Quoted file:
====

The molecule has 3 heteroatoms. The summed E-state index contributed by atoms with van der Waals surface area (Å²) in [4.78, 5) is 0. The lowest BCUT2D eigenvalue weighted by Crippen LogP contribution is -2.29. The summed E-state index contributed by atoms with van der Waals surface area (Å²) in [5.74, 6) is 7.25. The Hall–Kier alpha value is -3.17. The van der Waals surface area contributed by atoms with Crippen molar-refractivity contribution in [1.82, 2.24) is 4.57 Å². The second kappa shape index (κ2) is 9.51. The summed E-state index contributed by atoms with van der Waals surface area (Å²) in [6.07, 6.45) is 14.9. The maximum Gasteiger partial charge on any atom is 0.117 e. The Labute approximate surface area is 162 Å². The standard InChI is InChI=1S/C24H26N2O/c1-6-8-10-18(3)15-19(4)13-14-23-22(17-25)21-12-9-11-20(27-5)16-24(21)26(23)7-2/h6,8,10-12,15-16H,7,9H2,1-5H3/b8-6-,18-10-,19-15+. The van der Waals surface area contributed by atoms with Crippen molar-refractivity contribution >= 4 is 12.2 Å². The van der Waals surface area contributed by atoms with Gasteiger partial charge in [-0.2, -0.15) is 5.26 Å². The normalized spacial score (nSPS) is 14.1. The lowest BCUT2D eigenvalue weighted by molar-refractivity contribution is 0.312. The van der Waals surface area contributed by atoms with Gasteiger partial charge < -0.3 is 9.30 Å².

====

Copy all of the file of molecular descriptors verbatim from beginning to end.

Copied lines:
The molecule has 3 heteroatoms. The summed E-state index contributed by atoms with van der Waals surface area (Å²) in [4.78, 5) is 0. The lowest BCUT2D eigenvalue weighted by Crippen LogP contribution is -2.29. The summed E-state index contributed by atoms with van der Waals surface area (Å²) in [5.74, 6) is 7.25. The Hall–Kier alpha value is -3.17. The van der Waals surface area contributed by atoms with Crippen molar-refractivity contribution in [1.82, 2.24) is 4.57 Å². The second kappa shape index (κ2) is 9.51. The summed E-state index contributed by atoms with van der Waals surface area (Å²) in [6.07, 6.45) is 14.9. The maximum Gasteiger partial charge on any atom is 0.117 e. The Labute approximate surface area is 162 Å². The standard InChI is InChI=1S/C24H26N2O/c1-6-8-10-18(3)15-19(4)13-14-23-22(17-25)21-12-9-11-20(27-5)16-24(21)26(23)7-2/h6,8,10-12,15-16H,7,9H2,1-5H3/b8-6-,18-10-,19-15+. The van der Waals surface area contributed by atoms with Crippen molar-refractivity contribution >= 4 is 12.2 Å². The van der Waals surface area contributed by atoms with Gasteiger partial charge in [-0.2, -0.15) is 5.26 Å². The normalized spacial score (nSPS) is 14.1. The lowest BCUT2D eigenvalue weighted by molar-refractivity contribution is 0.312. The van der Waals surface area contributed by atoms with Gasteiger partial charge < -0.3 is 9.30 Å².